Letters from our readers – Page 9

  • Opinion

    Letters: June 2011


    In reference to your recent editorial (Chemistry World, May 2011, p2) where the ethics of biofuels are discussed, we believe it is misleading to suggest that deforestation and the displacement of indigenous people are a result of biofuel production. It is accepted that logging is the primary cause of these ...

  • Opinion

    Letters: May 2011


    There are many ways of discovering truth. The scientific method is one of the best. It depends on the carrying out of repeatable experiments. Science cannot really deal with a unique event. So I am surprised that Philip Ball (Chemistry World, April 2011, p33) dismisses so easily the practicality of ...

  • Opinion

    Letters: April 2011


    With regard to your piece on 60 years of innovation (Chemistry World, March 2011, p38). Can I put in a plea for recognition of the pioneering work carried out in the UK on liquid crystal displays (LCDs) in the years following 1970. Following some early work on displays in the ...

  • Opinion

    Letters: March 2011


    David Jones in ’Sparks of illumination’ (Chemistry World, January 2011, p80) lists three sparkers: iron, titanium and cerium, but he does not refer to the actinide metals, neither does he refer to pyrite, FeS2. The name pyrite is derived from the Greek in allusion to the sparks emitted when it ...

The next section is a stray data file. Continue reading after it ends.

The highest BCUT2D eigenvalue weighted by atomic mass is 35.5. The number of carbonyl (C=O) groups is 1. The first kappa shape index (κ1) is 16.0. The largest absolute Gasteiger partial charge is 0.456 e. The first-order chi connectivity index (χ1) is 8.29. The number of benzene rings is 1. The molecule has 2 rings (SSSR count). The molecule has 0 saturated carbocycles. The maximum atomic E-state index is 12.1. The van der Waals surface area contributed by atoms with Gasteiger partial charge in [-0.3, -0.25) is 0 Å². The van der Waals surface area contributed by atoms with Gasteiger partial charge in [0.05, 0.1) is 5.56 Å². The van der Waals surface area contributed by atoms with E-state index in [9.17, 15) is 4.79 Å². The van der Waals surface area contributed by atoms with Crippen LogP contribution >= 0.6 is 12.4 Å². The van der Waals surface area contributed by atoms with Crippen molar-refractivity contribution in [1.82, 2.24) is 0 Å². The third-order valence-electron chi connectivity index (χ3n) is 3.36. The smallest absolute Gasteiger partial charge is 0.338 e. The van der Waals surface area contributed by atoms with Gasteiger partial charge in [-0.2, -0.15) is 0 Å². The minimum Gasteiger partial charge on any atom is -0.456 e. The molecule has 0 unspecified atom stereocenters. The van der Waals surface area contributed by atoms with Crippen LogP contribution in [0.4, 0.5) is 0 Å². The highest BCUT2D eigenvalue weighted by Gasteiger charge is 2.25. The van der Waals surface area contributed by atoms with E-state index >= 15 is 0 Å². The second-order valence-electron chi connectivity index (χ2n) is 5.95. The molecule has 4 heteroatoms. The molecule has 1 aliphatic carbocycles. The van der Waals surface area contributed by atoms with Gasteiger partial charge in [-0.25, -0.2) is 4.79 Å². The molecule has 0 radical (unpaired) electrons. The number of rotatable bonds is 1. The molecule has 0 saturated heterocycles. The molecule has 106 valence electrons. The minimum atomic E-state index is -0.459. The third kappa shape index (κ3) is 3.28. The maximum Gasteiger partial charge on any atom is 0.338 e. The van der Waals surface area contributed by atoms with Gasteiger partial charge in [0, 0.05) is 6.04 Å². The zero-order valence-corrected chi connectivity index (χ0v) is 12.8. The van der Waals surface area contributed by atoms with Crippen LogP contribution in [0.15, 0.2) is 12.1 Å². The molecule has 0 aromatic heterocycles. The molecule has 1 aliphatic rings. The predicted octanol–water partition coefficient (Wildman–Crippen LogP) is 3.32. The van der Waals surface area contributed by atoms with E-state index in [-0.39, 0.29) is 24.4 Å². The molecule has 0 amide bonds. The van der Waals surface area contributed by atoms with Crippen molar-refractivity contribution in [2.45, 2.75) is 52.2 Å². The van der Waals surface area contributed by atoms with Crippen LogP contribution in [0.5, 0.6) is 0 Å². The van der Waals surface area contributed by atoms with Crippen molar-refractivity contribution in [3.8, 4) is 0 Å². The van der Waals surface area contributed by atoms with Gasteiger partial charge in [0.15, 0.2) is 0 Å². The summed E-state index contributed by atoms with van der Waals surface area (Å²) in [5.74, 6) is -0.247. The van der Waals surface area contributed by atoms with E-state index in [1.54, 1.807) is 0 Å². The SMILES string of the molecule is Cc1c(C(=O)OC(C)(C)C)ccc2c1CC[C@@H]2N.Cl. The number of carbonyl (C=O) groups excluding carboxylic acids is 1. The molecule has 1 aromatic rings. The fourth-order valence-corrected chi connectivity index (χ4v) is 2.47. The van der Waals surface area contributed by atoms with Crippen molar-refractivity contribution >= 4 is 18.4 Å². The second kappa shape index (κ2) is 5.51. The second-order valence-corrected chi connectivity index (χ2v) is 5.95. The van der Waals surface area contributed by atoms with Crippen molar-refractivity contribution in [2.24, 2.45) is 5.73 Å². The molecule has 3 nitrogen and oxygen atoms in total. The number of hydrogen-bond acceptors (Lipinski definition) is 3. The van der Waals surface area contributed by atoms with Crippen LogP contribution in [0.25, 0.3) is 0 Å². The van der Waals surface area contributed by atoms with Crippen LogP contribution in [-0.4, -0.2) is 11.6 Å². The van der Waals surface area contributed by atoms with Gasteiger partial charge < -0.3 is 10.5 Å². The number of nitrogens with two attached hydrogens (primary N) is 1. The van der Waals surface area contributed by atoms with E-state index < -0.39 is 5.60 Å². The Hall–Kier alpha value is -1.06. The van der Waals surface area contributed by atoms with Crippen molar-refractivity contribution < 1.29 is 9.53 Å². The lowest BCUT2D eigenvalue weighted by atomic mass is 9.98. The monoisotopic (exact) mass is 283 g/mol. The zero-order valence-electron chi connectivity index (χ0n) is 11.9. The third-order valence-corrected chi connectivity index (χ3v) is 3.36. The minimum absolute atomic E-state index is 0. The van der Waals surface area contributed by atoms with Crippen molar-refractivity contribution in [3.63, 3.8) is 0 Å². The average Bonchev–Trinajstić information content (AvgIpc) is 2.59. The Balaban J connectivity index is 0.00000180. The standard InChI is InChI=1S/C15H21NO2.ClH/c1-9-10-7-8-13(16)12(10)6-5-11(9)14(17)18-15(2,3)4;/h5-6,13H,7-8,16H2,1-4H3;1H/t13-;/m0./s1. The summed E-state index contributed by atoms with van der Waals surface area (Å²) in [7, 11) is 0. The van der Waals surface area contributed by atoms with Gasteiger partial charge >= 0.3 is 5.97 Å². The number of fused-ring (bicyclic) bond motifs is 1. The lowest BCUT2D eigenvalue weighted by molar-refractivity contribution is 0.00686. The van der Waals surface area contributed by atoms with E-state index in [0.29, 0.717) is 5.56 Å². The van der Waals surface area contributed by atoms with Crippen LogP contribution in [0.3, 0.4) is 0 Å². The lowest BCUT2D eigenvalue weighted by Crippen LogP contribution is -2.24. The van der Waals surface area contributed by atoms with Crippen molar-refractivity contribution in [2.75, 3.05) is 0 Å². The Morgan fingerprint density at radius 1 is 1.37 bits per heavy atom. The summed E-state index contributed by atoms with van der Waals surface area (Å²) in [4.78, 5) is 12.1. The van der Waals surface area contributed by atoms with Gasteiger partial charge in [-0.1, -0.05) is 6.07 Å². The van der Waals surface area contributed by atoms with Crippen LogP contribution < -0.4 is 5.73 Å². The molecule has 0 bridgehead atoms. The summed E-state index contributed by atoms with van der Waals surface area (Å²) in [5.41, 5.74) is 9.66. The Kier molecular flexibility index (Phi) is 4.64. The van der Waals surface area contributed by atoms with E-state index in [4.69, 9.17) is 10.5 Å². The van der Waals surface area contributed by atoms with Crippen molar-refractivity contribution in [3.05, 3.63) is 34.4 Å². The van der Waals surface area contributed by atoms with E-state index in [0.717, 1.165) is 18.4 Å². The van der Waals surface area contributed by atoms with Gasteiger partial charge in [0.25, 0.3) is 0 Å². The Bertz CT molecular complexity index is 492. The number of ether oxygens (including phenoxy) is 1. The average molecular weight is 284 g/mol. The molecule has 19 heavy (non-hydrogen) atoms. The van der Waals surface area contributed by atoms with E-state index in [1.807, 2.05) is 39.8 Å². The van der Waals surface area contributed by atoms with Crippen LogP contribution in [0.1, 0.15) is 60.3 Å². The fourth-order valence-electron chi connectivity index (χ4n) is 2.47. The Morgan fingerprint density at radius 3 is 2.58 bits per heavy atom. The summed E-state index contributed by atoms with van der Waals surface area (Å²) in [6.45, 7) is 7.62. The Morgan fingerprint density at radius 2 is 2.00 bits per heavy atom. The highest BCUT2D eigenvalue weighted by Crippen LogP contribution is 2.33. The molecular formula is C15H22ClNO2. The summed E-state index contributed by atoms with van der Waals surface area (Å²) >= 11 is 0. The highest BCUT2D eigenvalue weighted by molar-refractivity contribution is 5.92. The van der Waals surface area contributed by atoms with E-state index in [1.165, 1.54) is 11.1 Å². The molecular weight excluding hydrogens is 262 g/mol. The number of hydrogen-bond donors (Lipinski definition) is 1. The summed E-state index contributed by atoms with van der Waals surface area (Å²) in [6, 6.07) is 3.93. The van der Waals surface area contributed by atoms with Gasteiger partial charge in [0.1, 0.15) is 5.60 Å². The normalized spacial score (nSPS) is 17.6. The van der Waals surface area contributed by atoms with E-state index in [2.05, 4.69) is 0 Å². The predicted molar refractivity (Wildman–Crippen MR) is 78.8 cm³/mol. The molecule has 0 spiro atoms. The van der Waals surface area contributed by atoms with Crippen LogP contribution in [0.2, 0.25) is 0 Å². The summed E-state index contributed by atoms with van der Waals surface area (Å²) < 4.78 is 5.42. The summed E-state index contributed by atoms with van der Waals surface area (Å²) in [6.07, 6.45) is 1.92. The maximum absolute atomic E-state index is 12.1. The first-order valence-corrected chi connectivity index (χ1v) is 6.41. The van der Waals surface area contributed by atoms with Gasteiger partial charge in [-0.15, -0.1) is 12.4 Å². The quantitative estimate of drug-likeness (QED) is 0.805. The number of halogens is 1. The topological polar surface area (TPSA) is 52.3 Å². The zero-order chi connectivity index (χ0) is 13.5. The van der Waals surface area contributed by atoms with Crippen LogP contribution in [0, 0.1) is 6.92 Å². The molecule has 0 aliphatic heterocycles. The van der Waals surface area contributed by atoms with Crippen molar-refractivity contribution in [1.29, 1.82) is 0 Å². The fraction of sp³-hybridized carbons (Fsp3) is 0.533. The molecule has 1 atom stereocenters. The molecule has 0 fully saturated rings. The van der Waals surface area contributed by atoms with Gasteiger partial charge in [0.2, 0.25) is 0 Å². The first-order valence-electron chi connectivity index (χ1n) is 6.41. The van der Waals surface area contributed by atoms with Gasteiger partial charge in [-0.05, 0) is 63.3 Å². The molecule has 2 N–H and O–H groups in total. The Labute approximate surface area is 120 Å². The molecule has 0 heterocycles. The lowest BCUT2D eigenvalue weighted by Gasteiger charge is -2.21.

• Opinion

    Letters: February 2011


    With the climate change problem increasing by the day, the apparent lack of urgency exemplified by the European Union’s renewable energy programme (Chemistry World, December 2010, p8), with the ’first allocations of funding in the second half of 2012’ is surely disturbing. The longer we delay, the more the ’catch-up’ ...

  • Opinion

    Letters: January 2011


    I was delighted to see the glass industry under examination in The last retort (Chemistry World, November 2010, p78). However, I was surprised at David Jones’ lack of understanding of materials’ properties and the current state-of-the-art in the glass industry. Glass is actually a relatively good thermal insulator; an ...

  • Opinion

    Letters: December 2010


    I was interested to read Harry Kroto’s account of graphite losing its lubricating properties in a vacuum (Chemistry World, November 2010, p37). When I was working for Morganite Carbon in the early 1960s I saw a demonstration of an electric motor running inside a bell jar. When pressure was ...

  • Opinion

    Letters: November 2010


    Clifford Jones proposes that the world’s trees, taken collectively, absorb large amounts of atmospheric CO2 (Chemistry World, October 2010, p34). How can this be true? Any climax ecology, whether forest, peatbog, savannah, or ocean will, if it is dimensionally constant, contain the same amount of ageing, dead and decaying organic ...

  • Opinion

    Letters: October 2010


    Caroline Toland’s reply to the career-change question posed by an academic (Chemistry World, September 2010, p72) is perfectly sound advice but there are some issues that need addressing. The first question an employer will ask is why it has taken 10 years to discover he/she doesn’t enjoy academic life? He ...